High Performance Computing- Kevin Dowd and Charles Severance
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Is a Pentium 200 a high performance computer? Certainly if you compare it to 1970's computing, it is. In fact, the small computers of today have many of the features of yesterdays supercomputers. The Pentium Pro CPU, for example, is really a RISC design with pipelining, out of order execution and speculative execution: features that only a few years back were found only in extremely expensive systems.
That's why it's always interesting to read a book like this. Some of what this book covers still is in the range of millions of dollars, but the scale slides downward very quickly, and the concepts of the supercomputers reach our desktops amazingly soon.
Most of the focus of this book is on the big iron. There's little mention of OS issues at all, except in a high level, very generic sense. The authors language of choice is Fortran, and they seem quite adamant that nothing else is of much value. That's a prejudice that is easy to ignore, however, because everything discussed here really applies to any language.
The book begins with a discussion of RISC (Reduced Instruction Set Computer), and they make a good point:
People will argue forever but, in a sense, reducing the instruction set was never an end in itself, it was a means to an end.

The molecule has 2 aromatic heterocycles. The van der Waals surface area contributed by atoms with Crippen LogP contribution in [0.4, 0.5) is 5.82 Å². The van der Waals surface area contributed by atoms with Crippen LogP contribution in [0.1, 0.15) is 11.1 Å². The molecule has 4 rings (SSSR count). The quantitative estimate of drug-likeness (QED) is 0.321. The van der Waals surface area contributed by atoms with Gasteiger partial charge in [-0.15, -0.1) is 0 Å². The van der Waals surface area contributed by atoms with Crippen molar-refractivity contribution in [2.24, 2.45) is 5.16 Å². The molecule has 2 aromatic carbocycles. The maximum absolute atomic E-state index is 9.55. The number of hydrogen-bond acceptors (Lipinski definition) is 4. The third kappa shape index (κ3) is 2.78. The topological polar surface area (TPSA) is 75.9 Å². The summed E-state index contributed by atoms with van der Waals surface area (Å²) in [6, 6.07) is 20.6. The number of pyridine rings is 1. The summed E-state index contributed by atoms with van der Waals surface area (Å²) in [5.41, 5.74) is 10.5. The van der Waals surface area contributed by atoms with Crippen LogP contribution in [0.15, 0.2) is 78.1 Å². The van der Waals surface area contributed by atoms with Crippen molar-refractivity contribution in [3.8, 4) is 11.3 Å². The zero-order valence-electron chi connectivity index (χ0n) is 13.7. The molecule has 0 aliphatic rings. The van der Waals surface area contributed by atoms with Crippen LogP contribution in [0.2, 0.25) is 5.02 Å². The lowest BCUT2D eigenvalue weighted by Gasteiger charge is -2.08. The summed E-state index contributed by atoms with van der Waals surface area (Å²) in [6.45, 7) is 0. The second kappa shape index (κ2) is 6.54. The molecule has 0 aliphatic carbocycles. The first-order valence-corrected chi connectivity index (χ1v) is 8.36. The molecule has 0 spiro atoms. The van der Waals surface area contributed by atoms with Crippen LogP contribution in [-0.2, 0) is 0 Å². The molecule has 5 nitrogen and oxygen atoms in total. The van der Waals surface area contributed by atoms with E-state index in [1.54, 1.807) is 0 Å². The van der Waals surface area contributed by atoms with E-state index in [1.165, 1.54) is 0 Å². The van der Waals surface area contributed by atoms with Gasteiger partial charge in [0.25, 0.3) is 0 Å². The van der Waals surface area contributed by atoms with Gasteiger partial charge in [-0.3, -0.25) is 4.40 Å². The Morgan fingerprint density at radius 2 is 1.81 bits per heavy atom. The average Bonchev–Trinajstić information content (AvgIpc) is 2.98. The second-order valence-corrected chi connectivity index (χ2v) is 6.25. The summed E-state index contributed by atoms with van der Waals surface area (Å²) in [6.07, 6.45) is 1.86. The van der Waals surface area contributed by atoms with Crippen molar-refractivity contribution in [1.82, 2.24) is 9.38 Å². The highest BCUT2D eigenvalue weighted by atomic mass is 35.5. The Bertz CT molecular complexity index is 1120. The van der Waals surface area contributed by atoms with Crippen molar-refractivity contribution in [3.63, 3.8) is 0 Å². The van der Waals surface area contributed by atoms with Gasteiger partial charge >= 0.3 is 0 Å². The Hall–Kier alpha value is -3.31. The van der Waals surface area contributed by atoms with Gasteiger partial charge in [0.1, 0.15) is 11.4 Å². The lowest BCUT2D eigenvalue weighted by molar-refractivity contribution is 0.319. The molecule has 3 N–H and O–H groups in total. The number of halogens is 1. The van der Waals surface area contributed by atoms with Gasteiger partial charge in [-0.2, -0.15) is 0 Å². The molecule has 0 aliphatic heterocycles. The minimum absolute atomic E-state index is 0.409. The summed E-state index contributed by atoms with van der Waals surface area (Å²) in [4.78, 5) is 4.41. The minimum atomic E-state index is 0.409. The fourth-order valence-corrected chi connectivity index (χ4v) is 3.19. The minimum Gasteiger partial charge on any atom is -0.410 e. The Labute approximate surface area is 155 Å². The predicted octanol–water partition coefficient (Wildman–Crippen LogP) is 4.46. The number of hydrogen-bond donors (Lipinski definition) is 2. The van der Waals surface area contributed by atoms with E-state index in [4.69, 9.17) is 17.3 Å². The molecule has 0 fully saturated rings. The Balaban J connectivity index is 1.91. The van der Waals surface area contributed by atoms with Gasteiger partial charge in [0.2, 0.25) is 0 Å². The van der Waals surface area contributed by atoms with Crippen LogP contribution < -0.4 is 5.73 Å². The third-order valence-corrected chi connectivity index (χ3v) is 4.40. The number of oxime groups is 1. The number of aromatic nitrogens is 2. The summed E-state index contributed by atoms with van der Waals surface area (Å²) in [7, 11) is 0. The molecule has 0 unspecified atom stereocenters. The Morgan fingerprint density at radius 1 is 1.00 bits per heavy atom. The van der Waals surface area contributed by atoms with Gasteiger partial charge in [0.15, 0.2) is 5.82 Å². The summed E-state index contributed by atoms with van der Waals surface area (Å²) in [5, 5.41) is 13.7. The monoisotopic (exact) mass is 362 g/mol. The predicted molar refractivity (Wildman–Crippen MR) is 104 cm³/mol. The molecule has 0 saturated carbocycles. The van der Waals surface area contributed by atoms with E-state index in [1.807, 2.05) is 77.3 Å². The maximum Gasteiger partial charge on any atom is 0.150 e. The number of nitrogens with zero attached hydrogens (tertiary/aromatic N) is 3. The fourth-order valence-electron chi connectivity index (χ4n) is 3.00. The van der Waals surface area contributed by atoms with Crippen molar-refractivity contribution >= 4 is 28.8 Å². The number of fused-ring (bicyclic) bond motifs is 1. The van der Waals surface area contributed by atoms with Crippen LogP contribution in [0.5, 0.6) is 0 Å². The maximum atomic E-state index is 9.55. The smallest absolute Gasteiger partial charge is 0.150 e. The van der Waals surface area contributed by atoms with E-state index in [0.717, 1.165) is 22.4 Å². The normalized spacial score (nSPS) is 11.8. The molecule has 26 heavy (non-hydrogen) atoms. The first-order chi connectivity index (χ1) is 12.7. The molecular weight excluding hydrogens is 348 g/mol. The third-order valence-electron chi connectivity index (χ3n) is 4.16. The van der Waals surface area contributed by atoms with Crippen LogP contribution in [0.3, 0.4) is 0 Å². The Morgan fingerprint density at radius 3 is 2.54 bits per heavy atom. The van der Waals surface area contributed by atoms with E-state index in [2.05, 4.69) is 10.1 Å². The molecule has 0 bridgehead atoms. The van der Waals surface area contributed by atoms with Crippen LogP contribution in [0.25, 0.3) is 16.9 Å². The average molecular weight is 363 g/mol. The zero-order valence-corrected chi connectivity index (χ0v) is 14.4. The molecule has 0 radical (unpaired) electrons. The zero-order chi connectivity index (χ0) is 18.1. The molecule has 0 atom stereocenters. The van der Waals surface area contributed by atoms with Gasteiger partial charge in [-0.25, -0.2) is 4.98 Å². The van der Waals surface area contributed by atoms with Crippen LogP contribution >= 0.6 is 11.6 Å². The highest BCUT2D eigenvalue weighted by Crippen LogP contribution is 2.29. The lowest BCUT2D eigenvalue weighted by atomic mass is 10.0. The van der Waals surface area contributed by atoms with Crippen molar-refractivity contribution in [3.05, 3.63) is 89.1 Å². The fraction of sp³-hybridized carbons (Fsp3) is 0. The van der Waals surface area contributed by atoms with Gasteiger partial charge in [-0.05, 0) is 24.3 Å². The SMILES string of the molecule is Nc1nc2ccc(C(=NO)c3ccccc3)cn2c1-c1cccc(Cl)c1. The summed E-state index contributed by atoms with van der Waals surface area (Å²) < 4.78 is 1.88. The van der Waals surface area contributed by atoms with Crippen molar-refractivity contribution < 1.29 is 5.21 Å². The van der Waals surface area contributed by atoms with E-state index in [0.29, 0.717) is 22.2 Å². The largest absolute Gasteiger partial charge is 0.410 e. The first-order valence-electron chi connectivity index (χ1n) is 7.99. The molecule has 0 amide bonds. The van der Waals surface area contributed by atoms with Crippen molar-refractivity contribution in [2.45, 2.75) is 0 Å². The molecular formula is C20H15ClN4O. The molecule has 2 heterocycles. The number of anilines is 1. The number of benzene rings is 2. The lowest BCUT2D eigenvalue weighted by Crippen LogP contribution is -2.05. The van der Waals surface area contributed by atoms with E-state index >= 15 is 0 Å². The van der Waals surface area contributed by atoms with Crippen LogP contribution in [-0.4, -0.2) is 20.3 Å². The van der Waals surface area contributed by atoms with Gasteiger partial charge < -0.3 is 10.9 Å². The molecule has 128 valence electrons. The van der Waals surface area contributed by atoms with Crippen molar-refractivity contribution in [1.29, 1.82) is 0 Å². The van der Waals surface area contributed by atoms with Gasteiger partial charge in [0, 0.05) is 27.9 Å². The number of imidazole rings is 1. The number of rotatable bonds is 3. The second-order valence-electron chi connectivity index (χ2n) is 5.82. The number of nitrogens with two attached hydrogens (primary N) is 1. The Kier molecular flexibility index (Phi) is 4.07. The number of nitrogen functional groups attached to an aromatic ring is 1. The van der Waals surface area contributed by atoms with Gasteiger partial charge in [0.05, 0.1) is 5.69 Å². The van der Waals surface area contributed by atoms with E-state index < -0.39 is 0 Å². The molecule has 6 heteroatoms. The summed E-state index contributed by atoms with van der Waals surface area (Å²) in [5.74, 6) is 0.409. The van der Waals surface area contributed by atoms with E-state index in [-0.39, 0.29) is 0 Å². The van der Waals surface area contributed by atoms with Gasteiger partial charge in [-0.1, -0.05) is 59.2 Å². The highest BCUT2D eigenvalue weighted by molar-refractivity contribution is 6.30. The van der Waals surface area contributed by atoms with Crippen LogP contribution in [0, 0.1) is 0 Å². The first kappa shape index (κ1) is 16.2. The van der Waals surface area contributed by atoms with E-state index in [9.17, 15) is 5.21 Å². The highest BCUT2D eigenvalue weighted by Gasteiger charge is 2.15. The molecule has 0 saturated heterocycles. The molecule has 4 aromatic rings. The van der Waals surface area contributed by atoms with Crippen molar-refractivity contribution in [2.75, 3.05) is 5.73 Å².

That end, of course, is faster computing. Intel MMX instructions are a good example of adding complex instructions (instructions that wouldn't fit in the old RISC model) that increase the overall speed of processing. Out of order and speculative processing really have nothing to do with the size of the instruction set, either.
Caches and memory designs are covered next, and then it branches into software issues for high performance machines, which is what most of the book is about: how to optimize software for the characteristics of the underlying hardware. Most of the code examples given are Fortran, but there is a grudging nod to C now and then, and really the language isn't that important, because what they are really doing is showing how ignorance of the organization and size of caches can lead to code that unnecessarily accesses slower main memory more often than it needs to. Few of us need to worry about such things very often, but it's always good to understand the issues.
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